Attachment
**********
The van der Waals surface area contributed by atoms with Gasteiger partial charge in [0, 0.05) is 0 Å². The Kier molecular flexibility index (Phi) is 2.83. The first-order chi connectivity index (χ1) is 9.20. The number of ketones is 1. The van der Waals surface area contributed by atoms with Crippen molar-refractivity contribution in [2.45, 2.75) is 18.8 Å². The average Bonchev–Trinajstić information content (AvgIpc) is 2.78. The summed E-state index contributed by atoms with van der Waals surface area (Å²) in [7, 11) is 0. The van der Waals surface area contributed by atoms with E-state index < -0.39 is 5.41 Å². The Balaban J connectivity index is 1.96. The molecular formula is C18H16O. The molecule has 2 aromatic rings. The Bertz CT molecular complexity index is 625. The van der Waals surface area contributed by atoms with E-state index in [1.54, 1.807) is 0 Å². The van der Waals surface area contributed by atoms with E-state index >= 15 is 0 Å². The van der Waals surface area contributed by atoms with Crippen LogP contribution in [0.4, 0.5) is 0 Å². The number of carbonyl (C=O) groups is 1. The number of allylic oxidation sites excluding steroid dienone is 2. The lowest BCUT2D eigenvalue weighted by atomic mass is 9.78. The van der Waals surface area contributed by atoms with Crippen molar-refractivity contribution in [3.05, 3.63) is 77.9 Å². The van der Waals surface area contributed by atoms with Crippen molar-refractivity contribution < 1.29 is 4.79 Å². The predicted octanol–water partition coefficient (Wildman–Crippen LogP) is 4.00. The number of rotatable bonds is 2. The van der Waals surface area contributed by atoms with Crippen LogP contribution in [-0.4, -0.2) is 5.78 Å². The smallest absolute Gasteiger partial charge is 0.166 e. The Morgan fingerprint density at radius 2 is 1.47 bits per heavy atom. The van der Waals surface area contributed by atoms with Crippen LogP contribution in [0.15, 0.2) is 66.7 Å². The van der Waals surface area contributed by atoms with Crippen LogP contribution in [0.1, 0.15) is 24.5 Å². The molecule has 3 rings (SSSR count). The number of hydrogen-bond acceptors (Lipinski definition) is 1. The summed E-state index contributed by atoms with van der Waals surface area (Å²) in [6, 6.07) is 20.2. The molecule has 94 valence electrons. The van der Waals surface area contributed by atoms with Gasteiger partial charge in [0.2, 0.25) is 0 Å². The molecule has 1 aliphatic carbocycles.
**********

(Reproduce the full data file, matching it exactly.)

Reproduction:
The van der Waals surface area contributed by atoms with Gasteiger partial charge in [0, 0.05) is 0 Å². The Kier molecular flexibility index (Phi) is 2.83. The first-order chi connectivity index (χ1) is 9.20. The number of ketones is 1. The van der Waals surface area contributed by atoms with Crippen molar-refractivity contribution in [2.45, 2.75) is 18.8 Å². The average Bonchev–Trinajstić information content (AvgIpc) is 2.78. The summed E-state index contributed by atoms with van der Waals surface area (Å²) in [7, 11) is 0. The van der Waals surface area contributed by atoms with E-state index < -0.39 is 5.41 Å². The Balaban J connectivity index is 1.96. The molecular formula is C18H16O. The molecule has 2 aromatic rings. The Bertz CT molecular complexity index is 625. The van der Waals surface area contributed by atoms with E-state index in [1.54, 1.807) is 0 Å². The van der Waals surface area contributed by atoms with E-state index >= 15 is 0 Å². The van der Waals surface area contributed by atoms with Crippen LogP contribution in [0.4, 0.5) is 0 Å². The number of carbonyl (C=O) groups is 1. The number of allylic oxidation sites excluding steroid dienone is 2. The lowest BCUT2D eigenvalue weighted by atomic mass is 9.78. The van der Waals surface area contributed by atoms with Crippen molar-refractivity contribution in [3.05, 3.63) is 77.9 Å². The van der Waals surface area contributed by atoms with Crippen molar-refractivity contribution < 1.29 is 4.79 Å². The predicted octanol–water partition coefficient (Wildman–Crippen LogP) is 4.00. The number of rotatable bonds is 2. The van der Waals surface area contributed by atoms with Crippen LogP contribution in [-0.4, -0.2) is 5.78 Å². The smallest absolute Gasteiger partial charge is 0.166 e. The Morgan fingerprint density at radius 2 is 1.47 bits per heavy atom. The van der Waals surface area contributed by atoms with Crippen LogP contribution in [0.15, 0.2) is 66.7 Å². The van der Waals surface area contributed by atoms with Crippen LogP contribution in [0.1, 0.15) is 24.5 Å². The molecule has 3 rings (SSSR count). The number of hydrogen-bond acceptors (Lipinski definition) is 1. The summed E-state index contributed by atoms with van der Waals surface area (Å²) in [6, 6.07) is 20.2. The molecule has 94 valence electrons. The van der Waals surface area contributed by atoms with Gasteiger partial charge in [0.2, 0.25) is 0 Å². The molecule has 1 aliphatic carbocycles.